DAVAO CITY — The City Health Office here has received P10 million budget to implement the city’s nutrition program. The budget is higher by P4 million compared to the previous year.
In a press release, Dr. Josephine Villafuerte, head of the CHO said the city will strengthen the program to curb infant malnutrition in line with the observance of Nutrition Month.
The theme of this year’s Nutrition Month is “First 1,000 Days ni Baby, pahalagahan para sa malusog na kinabukasan” (Value baby’s first 1,000 days for a better future).
“We would like to increase awareness of the importance of proper nutrition, and early childhood care and development during the first 1,000 days of life,” said Villafuerte.
The CHO plans to conduct a series of activities that include education on pregnant mothers and women planning pregnancy at the city’s main health centers and in various barangays.
“(The topic) is not just about taking care of the nutrition of the babies, but also taking care of the mothers because once you have a malnourished mother, automatically the child would also be malnourished,” she said.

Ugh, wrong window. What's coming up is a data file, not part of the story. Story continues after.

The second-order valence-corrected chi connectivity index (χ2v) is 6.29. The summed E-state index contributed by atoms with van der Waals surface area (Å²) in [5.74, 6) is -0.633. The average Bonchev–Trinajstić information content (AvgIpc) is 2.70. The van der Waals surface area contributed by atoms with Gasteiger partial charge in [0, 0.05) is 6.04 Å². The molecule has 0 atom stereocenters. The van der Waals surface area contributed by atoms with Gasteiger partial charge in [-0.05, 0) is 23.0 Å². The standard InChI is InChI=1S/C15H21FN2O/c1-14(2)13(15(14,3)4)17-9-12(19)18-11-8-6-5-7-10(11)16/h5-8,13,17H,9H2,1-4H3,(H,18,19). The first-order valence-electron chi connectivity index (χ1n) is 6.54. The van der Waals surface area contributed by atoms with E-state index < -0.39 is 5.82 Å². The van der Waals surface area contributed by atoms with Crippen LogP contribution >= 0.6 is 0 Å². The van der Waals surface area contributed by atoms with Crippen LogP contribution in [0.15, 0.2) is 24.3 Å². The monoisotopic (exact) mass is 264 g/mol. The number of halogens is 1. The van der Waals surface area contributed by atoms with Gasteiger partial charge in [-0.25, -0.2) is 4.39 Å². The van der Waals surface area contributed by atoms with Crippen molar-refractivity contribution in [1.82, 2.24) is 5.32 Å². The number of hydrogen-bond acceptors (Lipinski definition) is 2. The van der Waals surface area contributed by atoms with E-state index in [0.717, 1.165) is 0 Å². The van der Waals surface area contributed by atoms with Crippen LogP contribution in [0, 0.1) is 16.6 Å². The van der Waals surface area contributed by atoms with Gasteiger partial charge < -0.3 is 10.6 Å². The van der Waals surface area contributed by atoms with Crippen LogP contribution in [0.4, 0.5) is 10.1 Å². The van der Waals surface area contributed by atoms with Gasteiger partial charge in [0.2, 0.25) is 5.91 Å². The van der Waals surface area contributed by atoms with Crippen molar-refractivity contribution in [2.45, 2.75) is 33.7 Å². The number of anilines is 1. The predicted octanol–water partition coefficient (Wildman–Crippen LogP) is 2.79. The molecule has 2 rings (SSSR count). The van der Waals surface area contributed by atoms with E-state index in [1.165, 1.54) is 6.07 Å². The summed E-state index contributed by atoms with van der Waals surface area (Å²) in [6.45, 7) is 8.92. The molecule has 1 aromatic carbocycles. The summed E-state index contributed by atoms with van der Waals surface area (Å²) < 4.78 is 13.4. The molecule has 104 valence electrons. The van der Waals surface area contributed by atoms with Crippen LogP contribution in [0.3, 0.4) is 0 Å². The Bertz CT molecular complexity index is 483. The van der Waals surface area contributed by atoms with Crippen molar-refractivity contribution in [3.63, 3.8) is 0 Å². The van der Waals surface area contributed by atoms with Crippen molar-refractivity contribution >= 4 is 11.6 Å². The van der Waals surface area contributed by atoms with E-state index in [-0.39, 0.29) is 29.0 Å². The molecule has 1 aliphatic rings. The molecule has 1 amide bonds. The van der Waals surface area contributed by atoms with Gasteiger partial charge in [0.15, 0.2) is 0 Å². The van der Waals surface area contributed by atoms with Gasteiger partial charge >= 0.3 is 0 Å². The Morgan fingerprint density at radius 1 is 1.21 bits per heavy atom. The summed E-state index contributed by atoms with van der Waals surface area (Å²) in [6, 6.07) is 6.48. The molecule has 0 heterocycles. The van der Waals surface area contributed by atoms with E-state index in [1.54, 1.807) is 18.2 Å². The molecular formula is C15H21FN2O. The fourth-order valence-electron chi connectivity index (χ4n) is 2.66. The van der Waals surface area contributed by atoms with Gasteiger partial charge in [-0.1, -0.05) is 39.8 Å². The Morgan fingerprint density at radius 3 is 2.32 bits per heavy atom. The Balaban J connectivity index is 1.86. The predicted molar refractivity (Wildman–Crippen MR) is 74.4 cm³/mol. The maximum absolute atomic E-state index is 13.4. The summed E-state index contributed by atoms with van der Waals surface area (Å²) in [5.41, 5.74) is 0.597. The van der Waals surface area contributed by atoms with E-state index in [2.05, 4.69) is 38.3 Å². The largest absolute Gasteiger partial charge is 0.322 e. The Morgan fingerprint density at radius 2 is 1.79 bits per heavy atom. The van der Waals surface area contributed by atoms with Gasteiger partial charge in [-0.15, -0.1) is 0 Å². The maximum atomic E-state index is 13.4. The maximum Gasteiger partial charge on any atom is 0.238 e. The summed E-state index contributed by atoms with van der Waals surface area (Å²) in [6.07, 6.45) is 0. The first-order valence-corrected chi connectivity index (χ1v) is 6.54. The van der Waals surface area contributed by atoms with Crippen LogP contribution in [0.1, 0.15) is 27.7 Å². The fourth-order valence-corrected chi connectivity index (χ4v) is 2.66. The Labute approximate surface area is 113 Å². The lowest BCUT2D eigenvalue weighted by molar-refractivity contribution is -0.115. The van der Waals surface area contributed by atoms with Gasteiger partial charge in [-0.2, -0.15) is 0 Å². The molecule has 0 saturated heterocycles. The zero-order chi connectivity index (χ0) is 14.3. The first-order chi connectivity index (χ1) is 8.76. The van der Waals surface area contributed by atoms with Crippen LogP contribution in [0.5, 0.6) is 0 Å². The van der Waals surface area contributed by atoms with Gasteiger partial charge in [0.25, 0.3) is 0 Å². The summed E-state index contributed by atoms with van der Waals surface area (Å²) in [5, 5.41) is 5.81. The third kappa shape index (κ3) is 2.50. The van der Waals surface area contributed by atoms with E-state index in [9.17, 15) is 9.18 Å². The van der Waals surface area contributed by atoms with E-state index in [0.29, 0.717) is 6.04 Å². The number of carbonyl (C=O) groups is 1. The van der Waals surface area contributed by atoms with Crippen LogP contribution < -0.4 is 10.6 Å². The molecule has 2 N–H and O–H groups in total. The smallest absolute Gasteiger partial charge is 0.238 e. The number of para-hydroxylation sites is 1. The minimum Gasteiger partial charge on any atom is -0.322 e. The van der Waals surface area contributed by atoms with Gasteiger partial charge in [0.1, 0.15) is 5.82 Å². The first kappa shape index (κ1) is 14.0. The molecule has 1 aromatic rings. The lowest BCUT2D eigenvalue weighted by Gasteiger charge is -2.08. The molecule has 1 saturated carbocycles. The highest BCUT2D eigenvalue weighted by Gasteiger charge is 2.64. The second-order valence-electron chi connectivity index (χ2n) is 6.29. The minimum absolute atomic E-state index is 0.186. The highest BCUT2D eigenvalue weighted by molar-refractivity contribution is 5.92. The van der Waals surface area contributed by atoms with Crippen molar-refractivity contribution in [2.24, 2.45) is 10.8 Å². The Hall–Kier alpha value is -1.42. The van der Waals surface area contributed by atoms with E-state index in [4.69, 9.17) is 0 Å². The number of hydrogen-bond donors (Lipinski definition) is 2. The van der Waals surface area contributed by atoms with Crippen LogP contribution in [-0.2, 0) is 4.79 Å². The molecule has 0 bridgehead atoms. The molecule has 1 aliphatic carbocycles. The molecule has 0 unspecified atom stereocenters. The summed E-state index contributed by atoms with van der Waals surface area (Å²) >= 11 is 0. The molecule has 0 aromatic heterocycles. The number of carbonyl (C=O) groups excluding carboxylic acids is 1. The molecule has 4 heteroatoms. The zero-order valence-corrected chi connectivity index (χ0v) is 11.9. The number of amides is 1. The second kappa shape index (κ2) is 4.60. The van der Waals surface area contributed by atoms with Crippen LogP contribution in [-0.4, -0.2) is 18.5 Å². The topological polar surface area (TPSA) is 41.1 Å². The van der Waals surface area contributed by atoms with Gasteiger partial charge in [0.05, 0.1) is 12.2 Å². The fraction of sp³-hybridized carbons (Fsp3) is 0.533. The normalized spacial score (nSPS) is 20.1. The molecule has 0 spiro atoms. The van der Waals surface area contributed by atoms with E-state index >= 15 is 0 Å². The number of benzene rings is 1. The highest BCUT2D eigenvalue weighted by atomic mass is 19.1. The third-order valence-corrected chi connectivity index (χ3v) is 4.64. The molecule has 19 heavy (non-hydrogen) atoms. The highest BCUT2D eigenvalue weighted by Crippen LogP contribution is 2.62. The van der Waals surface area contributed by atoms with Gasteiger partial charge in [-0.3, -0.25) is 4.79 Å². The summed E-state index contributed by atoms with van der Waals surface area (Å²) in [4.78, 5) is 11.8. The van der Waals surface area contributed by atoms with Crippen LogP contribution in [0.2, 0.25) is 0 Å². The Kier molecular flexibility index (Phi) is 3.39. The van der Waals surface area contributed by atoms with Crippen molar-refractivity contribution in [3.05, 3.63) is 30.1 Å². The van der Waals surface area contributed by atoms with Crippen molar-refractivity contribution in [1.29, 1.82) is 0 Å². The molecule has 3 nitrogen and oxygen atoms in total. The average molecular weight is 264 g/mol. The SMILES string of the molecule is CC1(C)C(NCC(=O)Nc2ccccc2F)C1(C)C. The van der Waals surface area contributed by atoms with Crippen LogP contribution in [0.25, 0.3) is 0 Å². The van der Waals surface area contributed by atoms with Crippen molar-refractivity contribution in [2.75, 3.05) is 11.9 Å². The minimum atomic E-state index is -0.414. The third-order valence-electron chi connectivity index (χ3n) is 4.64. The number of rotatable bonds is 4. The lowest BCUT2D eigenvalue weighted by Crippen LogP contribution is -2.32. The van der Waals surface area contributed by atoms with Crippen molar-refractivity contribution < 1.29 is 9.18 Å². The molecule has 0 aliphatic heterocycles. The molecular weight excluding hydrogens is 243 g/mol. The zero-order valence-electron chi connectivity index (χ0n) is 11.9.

CHO would also promote the importance of breastfeeding in private and public birthing facilities, and increase case finding and rehabilitation of malnourished children.
First 1000 Days
National Nutrition Council Executive Director Maria-Bernadita T. Flores in her Nutrition Month message said the baby’s first 1,000 days is a “golden window of opportunity” for a child to achieve maximum growth and development potential.
The first 1000 days starts on the day that a woman conceives a child until the child’s second birthday. At this time, the child’s development is rapid and he should be provided with adequate nutrients for his growth and development.
“If nutrition lacks during the First 1,000 Days, it could cause permanent and irreversible damage to children, including stunting, or a condition where a child’s height is not proportional to his age,” Flores said.
“We say irreversible because there is no cure for it and it will be carried by the child until he gets old,” she added.
Flores also said that stunting could lead to decreased intelligence and there is risk to acquire noncommunicable diseases like heart ailment, cancer and diabetes.
Based on the Philippine’s National Nutrition Survey, 33.4 percent or one in every three kids aged 0-5 years old are stunted.
The National Nutrition Council, by virtue of Presidential Decree No. 941, spearheads the celebration of Nutrition Month in order to create awareness on nutrition in the country. (davaotoday.com)